The Hound of the Baskervilles is a popular novel written by Sir Arthur Conan Doyle in 1902. Other books in the popular Sherlock Homes series include the lesser-known ‘A study in scarlet’ and ‘The sign of four’. However The Hound of the Baskervilles is Arthur Conan Doyle’s most famous and popular novel selling well over 10 million copies. This success however carries an air of irony because Arthur Conan Doyle tried to make Sherlock homes, in this book, seem a less popular man so that he could relive the immense pressure he was getting from his fans who were pressing him to keep writing new books.
The reason for this popularity even over 100 years after it was written is down to various reasons which I will go on to explain. The Hound of The Baskervilles is a crime and mystery novel which has always been a popular genre. To succeed in writing a book with this genre requires suspense, complexity and unpredictability and I feel that Arthur Conan Doyle has achieved all of these requirements. The novel is packed full of suspense as it was originally serialised in instalments in ‘The Strand Magazine’.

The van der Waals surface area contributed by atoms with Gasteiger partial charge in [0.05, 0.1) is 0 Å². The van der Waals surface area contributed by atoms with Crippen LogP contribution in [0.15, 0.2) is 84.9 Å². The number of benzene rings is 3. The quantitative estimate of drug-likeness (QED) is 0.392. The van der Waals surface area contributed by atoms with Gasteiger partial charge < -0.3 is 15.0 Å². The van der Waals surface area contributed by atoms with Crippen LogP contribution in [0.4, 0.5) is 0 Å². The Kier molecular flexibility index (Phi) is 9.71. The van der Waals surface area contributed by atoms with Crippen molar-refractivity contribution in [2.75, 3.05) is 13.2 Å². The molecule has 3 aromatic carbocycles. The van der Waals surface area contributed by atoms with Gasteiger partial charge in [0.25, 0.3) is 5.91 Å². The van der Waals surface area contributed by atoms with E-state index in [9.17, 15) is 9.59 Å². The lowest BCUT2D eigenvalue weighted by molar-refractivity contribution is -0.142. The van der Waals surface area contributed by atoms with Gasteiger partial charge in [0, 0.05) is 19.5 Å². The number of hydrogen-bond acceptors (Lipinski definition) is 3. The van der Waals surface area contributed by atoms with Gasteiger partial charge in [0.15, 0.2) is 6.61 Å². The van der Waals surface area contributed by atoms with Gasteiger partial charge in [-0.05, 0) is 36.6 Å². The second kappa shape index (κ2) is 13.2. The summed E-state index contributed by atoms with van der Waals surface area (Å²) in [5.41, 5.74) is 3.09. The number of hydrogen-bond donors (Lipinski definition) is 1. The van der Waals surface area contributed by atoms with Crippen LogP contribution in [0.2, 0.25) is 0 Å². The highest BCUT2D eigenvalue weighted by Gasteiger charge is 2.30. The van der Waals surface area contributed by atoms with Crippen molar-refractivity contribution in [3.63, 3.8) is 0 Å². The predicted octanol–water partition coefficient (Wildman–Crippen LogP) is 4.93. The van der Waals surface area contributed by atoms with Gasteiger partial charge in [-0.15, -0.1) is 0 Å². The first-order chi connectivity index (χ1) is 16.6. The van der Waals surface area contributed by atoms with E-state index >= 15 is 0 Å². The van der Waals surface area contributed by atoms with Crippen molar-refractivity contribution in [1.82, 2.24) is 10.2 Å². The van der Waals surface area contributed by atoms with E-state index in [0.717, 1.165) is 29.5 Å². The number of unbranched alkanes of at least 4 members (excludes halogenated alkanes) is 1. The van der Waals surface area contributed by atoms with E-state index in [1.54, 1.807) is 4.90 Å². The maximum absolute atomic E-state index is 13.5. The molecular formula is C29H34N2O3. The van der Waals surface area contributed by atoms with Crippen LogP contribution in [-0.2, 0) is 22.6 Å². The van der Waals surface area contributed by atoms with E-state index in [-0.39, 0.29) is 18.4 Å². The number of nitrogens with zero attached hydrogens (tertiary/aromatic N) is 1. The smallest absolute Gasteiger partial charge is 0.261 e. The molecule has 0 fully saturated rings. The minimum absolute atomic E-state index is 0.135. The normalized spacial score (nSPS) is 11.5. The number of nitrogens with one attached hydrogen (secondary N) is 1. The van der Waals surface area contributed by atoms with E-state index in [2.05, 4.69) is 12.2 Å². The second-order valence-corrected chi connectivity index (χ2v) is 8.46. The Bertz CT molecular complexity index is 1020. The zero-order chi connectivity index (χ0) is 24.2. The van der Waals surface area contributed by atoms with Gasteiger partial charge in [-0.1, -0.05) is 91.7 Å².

These episodic portions were published in the magazine each week and to make the reader part with the cash that would buy him next weeks copy, suspense was used, as each week the novel ended on a ‘cliff-hanger’ An example of this suspense is when Dr James Mortimer is explaining what he observed in the aftermath of Sir Charles Baskervilles death. He says to Sherlock Homes in a faint voice that he found “the footprints of a gigantic hound! ” The fact that this is at the end of a chapter only magnifies this nervous suspense and makes the reader read on to the next chapter.
This kind of suspense is enjoyed today and 100 years ago because of its unpredictability. The sheer reputation of the Hound of the Baskervilles and its author Arthur Conan Doyle has made a lot of people interested in the novel. However the novel is aimed at an older generation of people and is somewhat of a confusing and sometimes boring book to the younger generation. This problem has been overcome by the release of the 1959 film that gets a younger generation interested in the book thus selling more copies and making the novel more successful.
These younger people would not have read the book 100 years ago as the film was not yet released so in some ways you could argue that the book has become more popular over the last 100 years. This particular Sherlock Homes book is uniquely written as it has Dr Watson as the main character and this gives the book a fast dynamic as Dr Watson uses more actions that words. An example of the fast dynamics in the book is when Sherlock Homes and Dr Watson are chasing the hound and Homes says ” The hound! ” “Come, Watson, come! Great heavens, if we are too late!